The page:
Treatment decision making remains a complex task for localized prostate cancer. Decision aids for patients can support the medical consultation. However, it is not known if German urologists accept decision aids for patients.
Adoption of active surveillance (AS) is widely variable across urological communities. This suggests a need for more consistency in the counseling of patients. To address this need, we used the RAND/UCLA Appropriateness Method to develop appropriateness criteria and counseling statements for AS.
Cancer screening is an important tool for reducing morbidity and mortality in the elderly. In this article, performance characteristics of commonly used screening tests for colorectal, lung, prostate, breast, and cervical cancers are discussed.
This study aimed to explore the effects of a decision support intervention (DSI) and shared decision making (SDM) on knowledge, perceptions about treatment, and treatment choice among men diagnosed with localized low-risk prostate cancer (PCa).
Most professional organizations, including the American College of Physicians and U.S. Preventive Services Task Force, emphasize that screening for prostate cancer with the prostate-specific antigen (PSA) test should only occur after a detailed discussion between the health-care provider and patient about the known risks and potential benefits of the test.
To describe the development and implementation of a prostate cancer screening intervention and risk assessment decision tool.
Community health promotion with pre- and post-education knowledge questionnaires.
Little is known about how physicians present diagnosis and treatment planning in routine practice in preference-sensitive treatment decisions. We evaluated completeness and quality of informed decision making in localized prostate cancer post biopsy encounters.
Widespread adoption and use of the practice of shared decision-making among health-care providers, especially urologists, has been limited. This study explores urologists' perceptions about their conversational practices leading to decision-making by newly diagnosed prostate cancer patients facing treatment.
To assess the influence of patient preferences and urologist recommendations in treatment decisions for clinically localized prostate cancer.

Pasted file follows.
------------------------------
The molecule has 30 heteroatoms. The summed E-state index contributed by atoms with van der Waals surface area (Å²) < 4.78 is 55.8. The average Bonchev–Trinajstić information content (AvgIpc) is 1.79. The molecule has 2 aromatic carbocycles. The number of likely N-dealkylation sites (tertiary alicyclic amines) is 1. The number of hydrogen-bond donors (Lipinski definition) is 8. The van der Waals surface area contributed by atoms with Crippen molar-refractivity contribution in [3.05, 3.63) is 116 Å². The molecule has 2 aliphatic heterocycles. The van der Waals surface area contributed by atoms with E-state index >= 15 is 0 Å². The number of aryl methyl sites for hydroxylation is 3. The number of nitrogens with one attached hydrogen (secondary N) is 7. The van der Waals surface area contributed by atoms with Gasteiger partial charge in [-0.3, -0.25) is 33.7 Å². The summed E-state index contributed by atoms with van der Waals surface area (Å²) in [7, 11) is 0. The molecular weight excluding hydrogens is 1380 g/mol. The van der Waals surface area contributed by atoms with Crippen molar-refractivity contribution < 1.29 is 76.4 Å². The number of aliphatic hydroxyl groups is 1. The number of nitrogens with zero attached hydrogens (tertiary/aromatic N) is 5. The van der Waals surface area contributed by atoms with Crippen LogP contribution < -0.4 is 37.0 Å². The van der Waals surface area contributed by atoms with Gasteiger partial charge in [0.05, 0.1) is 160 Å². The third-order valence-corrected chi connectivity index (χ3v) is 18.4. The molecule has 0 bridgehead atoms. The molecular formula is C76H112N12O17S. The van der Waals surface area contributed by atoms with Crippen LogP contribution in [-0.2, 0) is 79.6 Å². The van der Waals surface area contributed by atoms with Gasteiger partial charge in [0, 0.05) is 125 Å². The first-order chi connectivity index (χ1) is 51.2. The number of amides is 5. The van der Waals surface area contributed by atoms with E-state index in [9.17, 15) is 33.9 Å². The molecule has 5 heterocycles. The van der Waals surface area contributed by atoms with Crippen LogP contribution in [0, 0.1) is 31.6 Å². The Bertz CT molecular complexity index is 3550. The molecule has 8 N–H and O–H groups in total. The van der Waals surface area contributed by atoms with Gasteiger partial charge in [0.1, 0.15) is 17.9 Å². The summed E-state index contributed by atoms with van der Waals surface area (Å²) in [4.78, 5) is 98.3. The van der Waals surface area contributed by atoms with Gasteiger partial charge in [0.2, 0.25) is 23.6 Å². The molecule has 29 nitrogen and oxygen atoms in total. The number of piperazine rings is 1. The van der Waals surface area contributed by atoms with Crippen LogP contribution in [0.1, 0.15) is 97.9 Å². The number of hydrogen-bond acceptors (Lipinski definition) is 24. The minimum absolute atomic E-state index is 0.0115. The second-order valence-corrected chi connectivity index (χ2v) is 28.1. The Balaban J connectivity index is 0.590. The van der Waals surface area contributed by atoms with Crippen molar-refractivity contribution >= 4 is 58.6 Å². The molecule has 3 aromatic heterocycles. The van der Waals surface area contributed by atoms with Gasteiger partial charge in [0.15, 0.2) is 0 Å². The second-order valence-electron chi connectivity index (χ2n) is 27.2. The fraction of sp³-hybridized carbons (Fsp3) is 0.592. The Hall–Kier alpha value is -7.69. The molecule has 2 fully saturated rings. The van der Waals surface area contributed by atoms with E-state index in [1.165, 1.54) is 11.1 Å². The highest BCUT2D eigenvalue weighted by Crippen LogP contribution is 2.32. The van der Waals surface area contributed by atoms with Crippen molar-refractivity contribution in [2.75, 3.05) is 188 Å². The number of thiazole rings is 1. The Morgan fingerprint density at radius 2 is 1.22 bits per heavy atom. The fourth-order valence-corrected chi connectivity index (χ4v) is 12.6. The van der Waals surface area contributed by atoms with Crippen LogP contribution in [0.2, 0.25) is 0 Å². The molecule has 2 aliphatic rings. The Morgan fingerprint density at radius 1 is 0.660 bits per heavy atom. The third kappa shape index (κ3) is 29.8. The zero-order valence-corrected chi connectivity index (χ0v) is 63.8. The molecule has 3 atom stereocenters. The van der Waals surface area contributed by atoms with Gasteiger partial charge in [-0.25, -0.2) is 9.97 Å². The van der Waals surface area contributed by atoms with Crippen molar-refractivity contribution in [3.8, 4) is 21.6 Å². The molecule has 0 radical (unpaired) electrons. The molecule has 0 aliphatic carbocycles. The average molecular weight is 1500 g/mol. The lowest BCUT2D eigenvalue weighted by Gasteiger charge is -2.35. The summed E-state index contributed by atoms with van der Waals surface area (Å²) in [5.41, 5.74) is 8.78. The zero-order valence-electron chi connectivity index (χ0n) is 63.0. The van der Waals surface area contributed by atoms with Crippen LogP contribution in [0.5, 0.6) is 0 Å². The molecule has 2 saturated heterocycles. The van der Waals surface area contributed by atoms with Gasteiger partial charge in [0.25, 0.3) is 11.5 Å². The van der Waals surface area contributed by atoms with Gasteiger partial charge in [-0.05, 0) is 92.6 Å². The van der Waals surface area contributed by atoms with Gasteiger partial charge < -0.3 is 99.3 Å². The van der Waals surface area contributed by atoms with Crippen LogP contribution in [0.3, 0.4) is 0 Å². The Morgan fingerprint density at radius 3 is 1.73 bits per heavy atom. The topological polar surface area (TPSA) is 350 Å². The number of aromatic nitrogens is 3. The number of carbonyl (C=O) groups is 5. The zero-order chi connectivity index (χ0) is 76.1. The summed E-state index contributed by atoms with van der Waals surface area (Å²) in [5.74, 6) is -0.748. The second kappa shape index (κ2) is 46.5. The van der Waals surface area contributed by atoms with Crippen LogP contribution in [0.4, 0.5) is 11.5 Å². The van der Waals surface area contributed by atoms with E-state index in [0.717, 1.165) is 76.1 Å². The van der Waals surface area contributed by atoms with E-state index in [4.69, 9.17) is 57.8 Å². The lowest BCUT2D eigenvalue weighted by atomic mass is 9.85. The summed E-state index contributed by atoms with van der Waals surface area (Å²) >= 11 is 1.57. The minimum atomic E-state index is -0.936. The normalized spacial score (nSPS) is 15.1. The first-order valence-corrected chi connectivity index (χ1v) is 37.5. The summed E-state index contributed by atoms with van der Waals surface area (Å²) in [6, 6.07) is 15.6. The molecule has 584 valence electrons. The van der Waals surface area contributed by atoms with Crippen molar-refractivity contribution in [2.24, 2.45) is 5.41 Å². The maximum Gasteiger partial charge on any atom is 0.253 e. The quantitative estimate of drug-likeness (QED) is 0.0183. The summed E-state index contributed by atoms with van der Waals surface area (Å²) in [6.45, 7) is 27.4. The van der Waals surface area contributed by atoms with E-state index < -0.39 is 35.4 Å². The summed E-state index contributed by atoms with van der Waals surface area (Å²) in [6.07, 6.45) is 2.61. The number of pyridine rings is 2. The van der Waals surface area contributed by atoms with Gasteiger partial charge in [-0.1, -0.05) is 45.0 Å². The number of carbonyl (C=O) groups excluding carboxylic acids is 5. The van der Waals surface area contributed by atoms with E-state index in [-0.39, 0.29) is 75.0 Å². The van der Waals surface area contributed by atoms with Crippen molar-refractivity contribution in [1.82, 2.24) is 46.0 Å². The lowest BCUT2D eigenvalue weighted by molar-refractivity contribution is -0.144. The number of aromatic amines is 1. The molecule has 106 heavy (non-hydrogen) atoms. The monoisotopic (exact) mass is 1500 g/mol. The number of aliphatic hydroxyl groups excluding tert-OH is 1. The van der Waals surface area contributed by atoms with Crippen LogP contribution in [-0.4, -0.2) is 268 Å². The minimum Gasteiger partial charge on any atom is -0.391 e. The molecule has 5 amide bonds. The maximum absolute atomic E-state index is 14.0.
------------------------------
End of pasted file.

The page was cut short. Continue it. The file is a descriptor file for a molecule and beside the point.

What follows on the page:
We enrolled 257 men with clinically localized prostate cancer (prostate-specific antigen <20; Gleason score 6 or 7) seen by urologists (primarily residents and fellows) in 4 Veterans Affairs medical centers.
Prostate cancer (PCa) is a common medical condition in the United States, with an estimated 16% of men receiving a diagnosis during their lifetime. Although it is the second leading cause of cancer-specific deaths among men, PCa will not be the cause of death for most men who are diagnosed with it.
BACKGROUND - Despite established evidence for using patient decision aids, their use with newly diagnosed prostate cancer patients remains limited, partly due to variability in the characteristics of decision aids. The objective of this study was to systematically review decision aids for their content, development process, effectiveness and potential for implementation in routine urologic practice for newly diagnosed prostate cancer patients.
BACKGROUND AND OBJECTIVE - While decision support tools such as decision aids can contribute to shared decision making, implementing these tools in daily practice is challenging. To identify and address issues around the use of decision support tools in routine care, this study explores the views of men and general practitioners on using a DA for early detection of prostate cancer.
There is controversy regarding performing concomitant anti-incontinence procedures at the time of pelvic organ prolapse (POP) repair. Data supports improvement in stress urinary incontinence (SUI) with concomitant sling, but increased adverse events.
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